Click to expand...


            So is the secret to sign up for his newsletter, then reproduce it and sell it yourself undercover?
            Helping those who wear the white coat get a fair shake on Wall Street since 2011

            Comment


            • #7




              The internet is the Wild West for everything, including entrepreneurship.

              There’s a dentist who started a “blog”/subscription newsletter 6 months ago who posted a link on the site yesterday. He charges $199 a year for emails telling you whether to buy, hold, or sell using a trend-following system. The disclaimers cracked me up.



               

              Great question, could it? It could. But there is obviously no guarantee.

              So….$199 a year for a monthly email where only one of every 30 or so tells you to do anything? Seems a little steep. Why not just send the one email every couple of years? Oh yea, because everyone would agree that $500 an email is a little steep.



              Auto-renewal. Threats of suit. Very entrepreneurial. You’ve gotta admire it like I admire advisors who have managed to fill up their entire AUM practice with very price insensitive high-earning docs.





              The site is apparently six months old. So despite the claims of success, what is really going on here is that this dentist did some back-testing using a trend-following system and picked a method that worked really well over the last 25 years. Back-testing, of course, has all the same issues as retrospective data in a scientific study.

              But the disclaimer was my favorite part. After selling this email newsletter for $199 a year, he says this about it



              “None of this is a recommendation for….management of your investments?” What the heck is it then? Just because you say it isn’t doesn’t mean it isn’t.

              It may be correct, it may be dead wrong. It’s shared as a courtesy. But whether it is correct or dead wrong, this “courtesy” will run you $199 a year.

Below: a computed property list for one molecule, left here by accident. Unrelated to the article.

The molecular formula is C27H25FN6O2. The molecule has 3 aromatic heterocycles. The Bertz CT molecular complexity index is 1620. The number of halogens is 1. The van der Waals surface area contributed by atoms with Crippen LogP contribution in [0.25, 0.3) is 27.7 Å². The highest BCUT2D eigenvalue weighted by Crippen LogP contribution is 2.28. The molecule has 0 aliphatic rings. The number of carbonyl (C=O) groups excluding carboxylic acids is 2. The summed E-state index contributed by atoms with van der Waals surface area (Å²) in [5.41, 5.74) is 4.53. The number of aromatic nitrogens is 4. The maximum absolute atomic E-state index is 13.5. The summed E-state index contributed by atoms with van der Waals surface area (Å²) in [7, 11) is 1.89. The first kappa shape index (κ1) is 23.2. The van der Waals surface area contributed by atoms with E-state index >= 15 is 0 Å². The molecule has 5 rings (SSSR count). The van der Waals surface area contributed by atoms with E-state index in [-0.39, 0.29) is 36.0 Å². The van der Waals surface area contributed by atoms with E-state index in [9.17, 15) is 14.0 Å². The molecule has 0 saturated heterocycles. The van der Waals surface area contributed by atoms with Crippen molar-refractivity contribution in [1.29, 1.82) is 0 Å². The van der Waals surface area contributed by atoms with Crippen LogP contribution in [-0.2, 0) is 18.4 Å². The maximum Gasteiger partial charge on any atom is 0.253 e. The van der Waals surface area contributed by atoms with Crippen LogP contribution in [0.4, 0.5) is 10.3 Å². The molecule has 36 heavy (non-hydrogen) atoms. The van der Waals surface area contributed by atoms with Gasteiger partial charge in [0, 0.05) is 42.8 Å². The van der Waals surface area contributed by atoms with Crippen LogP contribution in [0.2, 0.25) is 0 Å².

Now don’t get me wrong. Trend-following using a simple, mechanical system like a 150 day moving average using low-cost index funds or ETFs, especially within a retirement account, certainly isn’t the worst way to invest. I put it in a category with “Bank on Yourself”, using a 30 year mortgage instead of a 15 in order to invest more, and Reverse Mortgages for wealthy people hoping to increase retirement spending efficiency. It’s probably fine for some people, probably won’t hurt you much, might help a little, and isn’t going to cost you too much. But terribly overhyped and oversold. I mean, if this guy really wanted to provide a “courtesy,” he’d write a single blog post about how the system works and let people do it themselves. Over 30 years, they would save $6000 plus however much the system helped them. His costs would be $50 a year for hosting and domain and as long as his email list was under 2000, even the emails would be free. But it’s the Wild West Investing/Entrepreneurial internet. By doing it this way he gets a nice little side income that may even outpace his clinical income.
              Click to expand...


              This is fine and all but the only issue I have with this analysis is that it sounds "my way or the highway". Whatever this guy is doing, is he running a ponzi scheme? embezzling money? No. Nothing illegal. Buyer beware. He certainly ain't forcing you to sign up. If he has clients signing up then kudos to him. He is banking like you are banking.

              By the way general question: what if these AUM advisors lose money for their clients? Are they sueable? If not then what is the difference between the AUM advisors your refer to vs this guy. Only thing I see is semantics. Both aren't taking responsibility.

              Comment


              • #8







                The internet is the Wild West for everything, including entrepreneurship.

                There’s a dentist who started a “blog”/subscription newsletter 6 months ago who posted a link on the site yesterday. He charges $199 a year for emails telling you whether to buy, hold, or sell using a trend-following system. The disclaimers cracked me up.